Operation of ventilation systems in times of Coronavirus and other viral contaminations
Regardless of the manufacturer of a ventilation or air conditioning system, ventilation systems pose a potential risk to human health if maintenance is unsuitable. To reduce the existing risks, operators are obliged to carry out a risk analysis and to set up the maintenance cycles in accordance with the manufacturer's minimum specifications and to implement accordingly.
It must be taken-into-account which type of ventilation system is operated. In a pure air circulation system, the air must be freed of dust etc. by filters. Adequate fresh air must be ensured through conscious window ventilation. Unfortunately, circulating air systems only pose a minor hurdle to the spread of viruses.
However, most systems are ventilation systems enriched with fresh air. Regardless of the energetic side, in times when viral infectious diseases spread, the fresh air percentage should be increased to 100% in order to reduce a mixture of exhaust air and supply air and to strengthen the defences of the people in the building. This should be decided on the basis of the risk assessment and the local assessment of the acute risk from viruses.
Energy-optimized ventilation systems today have energy recovery systems, which, depending on the version, have to be considered under the aspect of viral pollution.
Integrated Circuit Systems separate the supply and exhaust air, so that technically correct systems are the best at preventing the spread of viruses in the ventilation system. As in other systems, the fresh air is filtered, and the cleaned air is then available as supply air. Since the heat is recovered via heat exchangers and piping, the energy is transported from the dispensing side to the receiving side without the direct exchange of air.
The same applies to cross-flow plate heat exchangers, where the energy flow takes place through the metal plates of the heat exchanger. The technical tightness of today's systems suggests that contamination of the fresh air by contaminated exhaust air never or hardly ever occurs.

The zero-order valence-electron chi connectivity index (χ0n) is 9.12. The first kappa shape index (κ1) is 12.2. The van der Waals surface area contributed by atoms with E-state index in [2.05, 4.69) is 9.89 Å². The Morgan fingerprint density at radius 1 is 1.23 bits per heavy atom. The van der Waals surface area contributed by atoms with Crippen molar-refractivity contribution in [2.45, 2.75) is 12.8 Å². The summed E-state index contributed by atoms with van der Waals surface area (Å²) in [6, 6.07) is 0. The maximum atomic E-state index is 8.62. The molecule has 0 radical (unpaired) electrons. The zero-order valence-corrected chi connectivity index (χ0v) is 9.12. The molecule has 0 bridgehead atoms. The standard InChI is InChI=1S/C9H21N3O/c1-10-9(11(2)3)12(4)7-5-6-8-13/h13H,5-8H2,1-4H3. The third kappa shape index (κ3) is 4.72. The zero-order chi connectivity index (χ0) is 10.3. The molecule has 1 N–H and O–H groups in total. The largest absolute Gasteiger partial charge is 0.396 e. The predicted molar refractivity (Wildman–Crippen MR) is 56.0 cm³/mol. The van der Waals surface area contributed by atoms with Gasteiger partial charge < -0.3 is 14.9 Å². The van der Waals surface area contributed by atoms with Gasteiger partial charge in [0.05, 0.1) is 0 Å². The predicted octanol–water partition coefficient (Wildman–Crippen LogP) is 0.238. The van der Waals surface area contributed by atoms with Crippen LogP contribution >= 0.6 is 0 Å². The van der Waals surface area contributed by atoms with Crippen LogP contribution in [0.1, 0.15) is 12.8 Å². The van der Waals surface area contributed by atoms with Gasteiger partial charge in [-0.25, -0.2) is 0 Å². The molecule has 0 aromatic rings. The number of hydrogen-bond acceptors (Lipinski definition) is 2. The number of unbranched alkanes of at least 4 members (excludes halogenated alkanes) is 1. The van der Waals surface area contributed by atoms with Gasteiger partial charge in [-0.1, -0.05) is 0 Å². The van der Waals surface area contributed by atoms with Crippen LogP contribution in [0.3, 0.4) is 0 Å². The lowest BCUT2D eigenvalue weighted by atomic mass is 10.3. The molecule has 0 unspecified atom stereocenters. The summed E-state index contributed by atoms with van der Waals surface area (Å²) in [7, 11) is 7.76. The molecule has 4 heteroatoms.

On the other hand, systems with heat exchange wheels behave differently because their rotation means that particles adhering to different air flows in the heat wheel can mix again in the supply air flow. It is important to ensure that the upstream exhaust air filters are well dimensioned and serviced. If maintenance is not carried out, filters can tear due to the excessive pressure, which leads to contamination of the fresh air and would result in additional contamination of the heat wheel.
Mixed air switching is also possible in the systems under consideration, with portions of the exhaust air being mixed with the fresh air. As can be easily understood, these modes of operation counteract the measures described above, since the operation of the mixed air circuit does not separate the air flows.
All systems have in common that the supply air is channelled into the corresponding areas. Failure to clean the air ducts would undermine all previous efforts by virus exposure.
The following ventilation and air conditioning measures should be followed:
- Check which measures can also be checked for "non" hygienic devices according to the hygiene directive (see VDI directive 6022)
- Timely replacement of the pre-filter (2-4 times a year, or depending on the load)
- Timely replacement of the filters (ISO16880; ISO ePM2.5 or better is recommended, or depending on the load)
- Cleaning the air ducts every 4 - 7 years (see ASR)
- Maintenance of the heat wheels including their disinfection
- Regular hygiene inspections by trained specialists
- Avoid recirculation mode
- Reduce / avoid mixed air operation
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